I know that the good old days were not good in every way. Reform was needed, particularly in dress and in observance of customs. In some communities, a Sister who accidentally broke a tea cup might be required to prostrate on the floor in the doorway of the dining room while the other Sisters stepped over her, as a sign of her contrition. The care and cleaning of the garb in some instances took a full day - and in many instances that garb had become more and more elaborate with each generation. Some communities required that a Sister get permission of her superior before having a drink of water between meals. There was little or no collaboration in terms of assignment of chores and duties. Some of these customs actually made sense, but often had become external forms void of any interior understanding.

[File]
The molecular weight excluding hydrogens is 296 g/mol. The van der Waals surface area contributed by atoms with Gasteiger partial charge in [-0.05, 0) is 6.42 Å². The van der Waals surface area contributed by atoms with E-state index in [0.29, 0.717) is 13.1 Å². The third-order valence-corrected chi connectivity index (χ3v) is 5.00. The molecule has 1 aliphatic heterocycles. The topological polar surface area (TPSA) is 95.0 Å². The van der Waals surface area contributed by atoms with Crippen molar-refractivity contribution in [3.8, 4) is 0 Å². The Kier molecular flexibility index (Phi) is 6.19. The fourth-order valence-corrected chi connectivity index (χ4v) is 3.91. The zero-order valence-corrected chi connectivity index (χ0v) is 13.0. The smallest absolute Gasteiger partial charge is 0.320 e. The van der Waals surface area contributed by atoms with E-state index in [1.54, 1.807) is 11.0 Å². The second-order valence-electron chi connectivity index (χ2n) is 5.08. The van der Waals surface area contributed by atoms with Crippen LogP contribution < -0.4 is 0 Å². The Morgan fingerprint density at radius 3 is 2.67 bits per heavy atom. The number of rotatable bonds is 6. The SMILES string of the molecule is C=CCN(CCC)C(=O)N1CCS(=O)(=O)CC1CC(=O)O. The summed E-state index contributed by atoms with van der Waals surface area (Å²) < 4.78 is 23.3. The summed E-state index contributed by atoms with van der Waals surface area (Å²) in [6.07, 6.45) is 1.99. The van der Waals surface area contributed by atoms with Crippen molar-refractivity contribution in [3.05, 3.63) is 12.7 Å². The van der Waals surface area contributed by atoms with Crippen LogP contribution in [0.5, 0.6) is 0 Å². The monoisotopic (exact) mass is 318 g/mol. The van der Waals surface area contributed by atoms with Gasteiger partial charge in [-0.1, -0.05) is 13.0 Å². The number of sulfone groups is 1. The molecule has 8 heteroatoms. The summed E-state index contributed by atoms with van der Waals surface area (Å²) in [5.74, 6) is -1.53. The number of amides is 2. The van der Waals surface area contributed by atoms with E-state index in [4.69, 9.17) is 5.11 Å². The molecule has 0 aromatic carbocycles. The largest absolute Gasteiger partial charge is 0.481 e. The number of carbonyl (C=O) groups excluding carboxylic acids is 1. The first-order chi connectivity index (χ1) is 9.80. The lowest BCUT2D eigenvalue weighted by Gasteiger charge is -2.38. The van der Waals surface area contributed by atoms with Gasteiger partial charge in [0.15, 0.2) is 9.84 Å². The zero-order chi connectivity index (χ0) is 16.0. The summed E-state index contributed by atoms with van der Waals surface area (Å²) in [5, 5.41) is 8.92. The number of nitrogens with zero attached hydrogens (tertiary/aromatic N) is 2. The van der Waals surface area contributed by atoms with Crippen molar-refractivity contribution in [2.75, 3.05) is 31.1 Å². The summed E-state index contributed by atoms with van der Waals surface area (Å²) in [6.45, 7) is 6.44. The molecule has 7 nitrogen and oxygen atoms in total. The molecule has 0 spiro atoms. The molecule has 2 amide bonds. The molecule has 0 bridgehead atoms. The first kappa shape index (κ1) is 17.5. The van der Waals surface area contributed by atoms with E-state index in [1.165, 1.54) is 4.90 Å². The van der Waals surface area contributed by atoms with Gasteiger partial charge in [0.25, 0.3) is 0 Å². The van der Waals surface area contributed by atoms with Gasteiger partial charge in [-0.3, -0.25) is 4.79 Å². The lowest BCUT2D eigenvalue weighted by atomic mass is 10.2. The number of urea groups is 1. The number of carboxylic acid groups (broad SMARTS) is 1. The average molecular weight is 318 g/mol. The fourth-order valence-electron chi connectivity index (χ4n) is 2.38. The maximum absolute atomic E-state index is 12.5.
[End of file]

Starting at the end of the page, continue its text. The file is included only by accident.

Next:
When the reforms started in the 60's and 70's there were many explanations that were given. One was that nuns' habits had been the customary dress of widows at the time of their founding, and could now be discarded. This is false. The habit of women religious goes back at least to the 4th century where it was described as a tunic, girdle, and veil. Some ladies were told that their foundresses had been dynamic, revolutionary women of their times, and that it was now incumbent upon the modern daughters to become equally dynamic and revolutionary. (Of course the venerable foundresses would not have gained approval for their foundations if they had spoken out contrary to the teaching of the Church, or advocated life-styles contrary to generally accepted norms of convent life.) Some decided to disobey the reform by abandoning religious garb and instead chose a pin which they contrived as a sign of their consecration. Some of the popular literature was calling upon Sisters to divorce themselves from the "spirit of the foundress" and come to some new understanding of life based on their "lived experience."